• Android. As much as I prefer Android over iOS, I have to admit that, for this particular configuration, Android is so much more complex. The reason is that mobile manufacturers customise Android so much, that they differ a lot. In summary, you need to go to the WiFi settings, select the WiFi network that you are connected to and change the proxy configuration from “None” to “Manual”. Then, enter the IP address of your laptop/desktop and Charles’ port, which you should have from the previous step. This is how it looks like in my Samsung device: Samsung proxy configuration

Accept the connection from your device

Charles has an additional security feature. By default, it denies any connection from external devices. So, as soon as you have finished configuring the proxy, Charles will show a message like the following: Charles external connection dialogue

It goes without saying that you should accept it unless you suspect it is not your device connecting to it.

So, after all this lengthy process, you have your mobile traffic going through Charles.

SSL certificates

Do not smile just yet, we have not finished. Now you need to install Charles Root Certificates on your mobile device. Open your mobile browser and go to []( This will download the certificate. The process is, as usual, different depending on your OS:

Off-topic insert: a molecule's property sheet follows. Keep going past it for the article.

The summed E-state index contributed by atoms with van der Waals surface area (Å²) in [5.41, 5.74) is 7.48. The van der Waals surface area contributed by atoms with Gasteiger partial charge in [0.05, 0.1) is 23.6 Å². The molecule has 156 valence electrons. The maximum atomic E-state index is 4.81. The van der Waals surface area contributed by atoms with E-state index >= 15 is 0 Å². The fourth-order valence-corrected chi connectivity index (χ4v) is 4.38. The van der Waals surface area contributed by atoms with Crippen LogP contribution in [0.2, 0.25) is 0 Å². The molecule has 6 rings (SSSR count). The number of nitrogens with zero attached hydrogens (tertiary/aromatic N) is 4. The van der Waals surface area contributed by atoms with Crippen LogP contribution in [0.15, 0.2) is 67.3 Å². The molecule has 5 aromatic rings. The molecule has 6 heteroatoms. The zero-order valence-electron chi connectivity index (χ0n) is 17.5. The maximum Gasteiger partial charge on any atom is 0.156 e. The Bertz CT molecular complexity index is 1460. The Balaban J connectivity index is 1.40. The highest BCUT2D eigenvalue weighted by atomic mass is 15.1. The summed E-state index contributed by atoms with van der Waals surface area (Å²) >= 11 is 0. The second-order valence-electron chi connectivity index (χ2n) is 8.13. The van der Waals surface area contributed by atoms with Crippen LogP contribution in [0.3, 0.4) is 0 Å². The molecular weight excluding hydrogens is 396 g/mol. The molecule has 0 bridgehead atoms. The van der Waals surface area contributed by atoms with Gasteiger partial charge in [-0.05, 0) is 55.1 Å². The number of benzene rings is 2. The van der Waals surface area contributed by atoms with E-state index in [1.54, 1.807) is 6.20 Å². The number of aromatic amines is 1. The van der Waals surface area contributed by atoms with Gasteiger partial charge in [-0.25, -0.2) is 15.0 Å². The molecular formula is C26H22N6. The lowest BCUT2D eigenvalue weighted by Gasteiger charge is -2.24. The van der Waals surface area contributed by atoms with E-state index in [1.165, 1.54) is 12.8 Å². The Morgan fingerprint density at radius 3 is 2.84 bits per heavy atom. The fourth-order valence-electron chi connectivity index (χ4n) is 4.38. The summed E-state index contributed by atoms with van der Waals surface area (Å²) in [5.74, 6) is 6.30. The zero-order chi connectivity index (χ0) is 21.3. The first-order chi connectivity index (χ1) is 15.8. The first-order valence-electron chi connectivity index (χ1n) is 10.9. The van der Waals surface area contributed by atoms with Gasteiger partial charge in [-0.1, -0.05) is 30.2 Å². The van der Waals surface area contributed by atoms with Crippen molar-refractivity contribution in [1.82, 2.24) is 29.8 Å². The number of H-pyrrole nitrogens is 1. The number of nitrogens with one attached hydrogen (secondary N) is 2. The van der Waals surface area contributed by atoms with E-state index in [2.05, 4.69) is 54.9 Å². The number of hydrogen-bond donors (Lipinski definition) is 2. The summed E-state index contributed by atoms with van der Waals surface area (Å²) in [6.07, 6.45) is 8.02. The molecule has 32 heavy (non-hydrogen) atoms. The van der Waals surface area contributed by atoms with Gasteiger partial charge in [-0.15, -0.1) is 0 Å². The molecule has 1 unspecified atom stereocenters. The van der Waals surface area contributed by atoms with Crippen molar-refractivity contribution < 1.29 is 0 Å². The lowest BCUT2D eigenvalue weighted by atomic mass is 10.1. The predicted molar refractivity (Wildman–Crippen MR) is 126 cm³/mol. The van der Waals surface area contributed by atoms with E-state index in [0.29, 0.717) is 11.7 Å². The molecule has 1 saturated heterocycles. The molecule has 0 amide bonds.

• iOS. According to Charles SSL certificates documentation, Safari should prompt you to install it. If you are on iOS 10.3 or later, open the and navigate to General > About > Certificate Trust Settings, and find the Charles Proxy certificate, and switch it on.
  • Android. My beloved Android is, again, a pain. In the case of my Samsung, I have to go to “Other security settings” to find the option to install certificates: Samsung certificates configuration


Now you should see all mobile traffic flowing through Charles and, if you enable SSL proxying, your mobile browser should not complain. However, since the process I have shown can fail in many places, I suggest you do a final confirmation. In Charles, select a request that you would expect to be coming from your mobile device and, in the “Overview” tab, check that the “Client Address” has the IP address of your device: Client IP address in charles

If you do not know how to get your device’s IP address, you can also check the User-Agent. Go to the “Contents” tab and double click on “user-agent” to see the full string. The value should confirm that the browser is in Android or iOS. In my case: Client User-Agent in charles

Finally, do not forget to disable the proxy configuration in your device when you finish debugging. Otherwise, when you stop Charles or you move to another network, you will not be able to connect to any website from your mobile browser. If you are never again going to use Charles with your mobile device, I would also suggest you delete the certificate.


Photo by Campaign Creators on Unsplash

Related Posts